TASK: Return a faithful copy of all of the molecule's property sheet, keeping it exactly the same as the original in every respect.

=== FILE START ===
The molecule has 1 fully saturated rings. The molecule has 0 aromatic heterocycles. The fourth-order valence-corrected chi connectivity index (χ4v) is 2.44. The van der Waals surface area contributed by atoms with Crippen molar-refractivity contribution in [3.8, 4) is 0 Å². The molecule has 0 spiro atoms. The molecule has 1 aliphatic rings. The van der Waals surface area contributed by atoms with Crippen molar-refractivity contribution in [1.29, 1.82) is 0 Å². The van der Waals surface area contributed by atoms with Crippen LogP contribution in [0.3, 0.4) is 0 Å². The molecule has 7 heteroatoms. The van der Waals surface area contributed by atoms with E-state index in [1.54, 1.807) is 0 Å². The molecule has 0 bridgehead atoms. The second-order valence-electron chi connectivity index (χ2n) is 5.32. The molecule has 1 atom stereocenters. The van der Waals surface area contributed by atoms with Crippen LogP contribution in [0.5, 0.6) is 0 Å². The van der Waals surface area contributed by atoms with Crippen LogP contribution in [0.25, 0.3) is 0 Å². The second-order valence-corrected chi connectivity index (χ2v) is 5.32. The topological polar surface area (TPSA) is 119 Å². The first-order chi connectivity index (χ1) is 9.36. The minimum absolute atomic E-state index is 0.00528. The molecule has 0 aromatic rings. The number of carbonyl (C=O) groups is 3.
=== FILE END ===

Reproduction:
The molecule has 1 fully saturated rings. The molecule has 0 aromatic heterocycles. The fourth-order valence-corrected chi connectivity index (χ4v) is 2.44. The van der Waals surface area contributed by atoms with Crippen molar-refractivity contribution in [3.8, 4) is 0 Å². The molecule has 0 spiro atoms. The molecule has 1 aliphatic rings. The van der Waals surface area contributed by atoms with Crippen molar-refractivity contribution in [1.29, 1.82) is 0 Å². The van der Waals surface area contributed by atoms with Crippen LogP contribution in [0.3, 0.4) is 0 Å². The molecule has 7 heteroatoms. The van der Waals surface area contributed by atoms with E-state index in [1.54, 1.807) is 0 Å². The molecule has 0 bridgehead atoms. The second-order valence-electron chi connectivity index (χ2n) is 5.32. The molecule has 1 atom stereocenters. The van der Waals surface area contributed by atoms with Crippen LogP contribution in [0.5, 0.6) is 0 Å². The van der Waals surface area contributed by atoms with Crippen LogP contribution in [0.25, 0.3) is 0 Å². The second-order valence-corrected chi connectivity index (χ2v) is 5.32. The topological polar surface area (TPSA) is 119 Å². The first-order chi connectivity index (χ1) is 9.36. The minimum absolute atomic E-state index is 0.00528. The molecule has 0 aromatic rings. The number of carbonyl (C=O) groups is 3.